Viral license

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A viral license is a term used to describe a license that allows derivative works only when licensed identically to the original. Such licenses exhibit a viral phenomenon as they spread from work to work. It is generally used to distinguish copyleft licenses[by whom?], such as the GNU General Public License (GPL), from more permissive licenses, such as the BSD license, which allow more choices for licensing derivative works.



The term is most often used to describe the GPL,[1] which requires that any derivative work also be licensed with the GPL. This applies even if only a small amount of GPL code is used in the derivative work.[1] Thus the GPL is referred to as a viral license because the original GPL product "infects" the derived work by forcing it to also be licensed under the GPL.[1] This intention is not denied by the GPL authors who have written the license with exactly this goal and are sure that propagation of the GPL has a positive effect. However, this can lead to problems when software is derived from two or more sources having incompatible viral licenses. In this case, the derivative work cannot be re-licensed at all.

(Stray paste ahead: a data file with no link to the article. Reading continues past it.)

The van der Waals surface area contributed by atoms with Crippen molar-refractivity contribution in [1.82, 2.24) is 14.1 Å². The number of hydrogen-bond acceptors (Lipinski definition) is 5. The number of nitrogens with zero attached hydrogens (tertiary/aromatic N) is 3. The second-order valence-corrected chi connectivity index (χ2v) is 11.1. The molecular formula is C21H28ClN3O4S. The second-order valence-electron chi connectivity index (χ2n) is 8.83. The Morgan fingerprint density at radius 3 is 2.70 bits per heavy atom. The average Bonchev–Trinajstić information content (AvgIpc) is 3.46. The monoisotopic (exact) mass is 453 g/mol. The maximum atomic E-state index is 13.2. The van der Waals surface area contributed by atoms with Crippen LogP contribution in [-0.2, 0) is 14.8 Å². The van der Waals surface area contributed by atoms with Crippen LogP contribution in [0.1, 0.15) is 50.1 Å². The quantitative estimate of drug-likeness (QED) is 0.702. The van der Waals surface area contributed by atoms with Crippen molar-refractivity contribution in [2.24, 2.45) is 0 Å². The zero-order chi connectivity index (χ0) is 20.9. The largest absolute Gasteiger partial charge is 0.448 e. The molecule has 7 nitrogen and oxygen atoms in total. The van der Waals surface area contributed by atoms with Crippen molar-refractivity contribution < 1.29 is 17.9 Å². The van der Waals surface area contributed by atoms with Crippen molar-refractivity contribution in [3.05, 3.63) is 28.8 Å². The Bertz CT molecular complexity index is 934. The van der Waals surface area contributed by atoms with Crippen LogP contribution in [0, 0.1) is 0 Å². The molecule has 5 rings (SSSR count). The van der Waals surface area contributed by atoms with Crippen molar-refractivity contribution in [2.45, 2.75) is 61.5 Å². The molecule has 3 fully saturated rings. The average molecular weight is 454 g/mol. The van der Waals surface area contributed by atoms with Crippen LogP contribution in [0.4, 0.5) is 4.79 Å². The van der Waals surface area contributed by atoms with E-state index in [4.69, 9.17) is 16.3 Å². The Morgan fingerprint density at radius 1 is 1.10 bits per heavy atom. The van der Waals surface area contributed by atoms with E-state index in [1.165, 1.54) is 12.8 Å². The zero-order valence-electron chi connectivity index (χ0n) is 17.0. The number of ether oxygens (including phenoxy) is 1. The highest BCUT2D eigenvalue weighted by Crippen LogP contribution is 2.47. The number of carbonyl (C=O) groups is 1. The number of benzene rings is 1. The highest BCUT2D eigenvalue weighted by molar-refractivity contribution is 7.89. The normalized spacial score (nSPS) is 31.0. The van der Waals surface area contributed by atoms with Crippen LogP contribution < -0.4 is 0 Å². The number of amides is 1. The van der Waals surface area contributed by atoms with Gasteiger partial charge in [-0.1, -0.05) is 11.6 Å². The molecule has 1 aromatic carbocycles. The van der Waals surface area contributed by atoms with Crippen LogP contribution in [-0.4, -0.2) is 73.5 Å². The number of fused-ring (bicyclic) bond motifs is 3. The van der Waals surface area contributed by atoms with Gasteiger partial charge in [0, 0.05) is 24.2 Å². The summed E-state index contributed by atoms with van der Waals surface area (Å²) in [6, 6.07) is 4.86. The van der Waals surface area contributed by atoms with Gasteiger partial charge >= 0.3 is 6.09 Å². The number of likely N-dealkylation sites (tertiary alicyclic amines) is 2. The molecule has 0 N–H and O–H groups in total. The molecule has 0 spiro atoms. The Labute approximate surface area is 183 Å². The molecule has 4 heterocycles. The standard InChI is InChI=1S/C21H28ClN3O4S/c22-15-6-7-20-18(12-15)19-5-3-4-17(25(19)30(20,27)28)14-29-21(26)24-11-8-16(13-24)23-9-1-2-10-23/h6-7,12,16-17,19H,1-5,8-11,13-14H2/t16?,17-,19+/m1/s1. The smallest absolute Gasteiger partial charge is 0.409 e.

Although the term viral license is generally associated with licenses that promote free content, many proprietary licenses also have viral characteristics. For example, original equipment manufacturer source code software distribution agreements generally grant licensees the right to redistribute copies of the software, but restrict what terms can be in the end user license agreement.[2] However, derivative work is much less common with proprietary licensed work and so the viral phenomenon is not as evident.

In addition any Creative Commons license that includes the Share-alike clause can also be considered to be a viral license. And therefore it follows that Wikipedia is itself licensed under a viral license.

For example when it was revealed that French author Michel Houellebecq plagiarized sections of wikipedia articles in his novel La Carte et Le Territoire, some commentators said that this automatically made his entire book licensed under Creative Commons license. [1]

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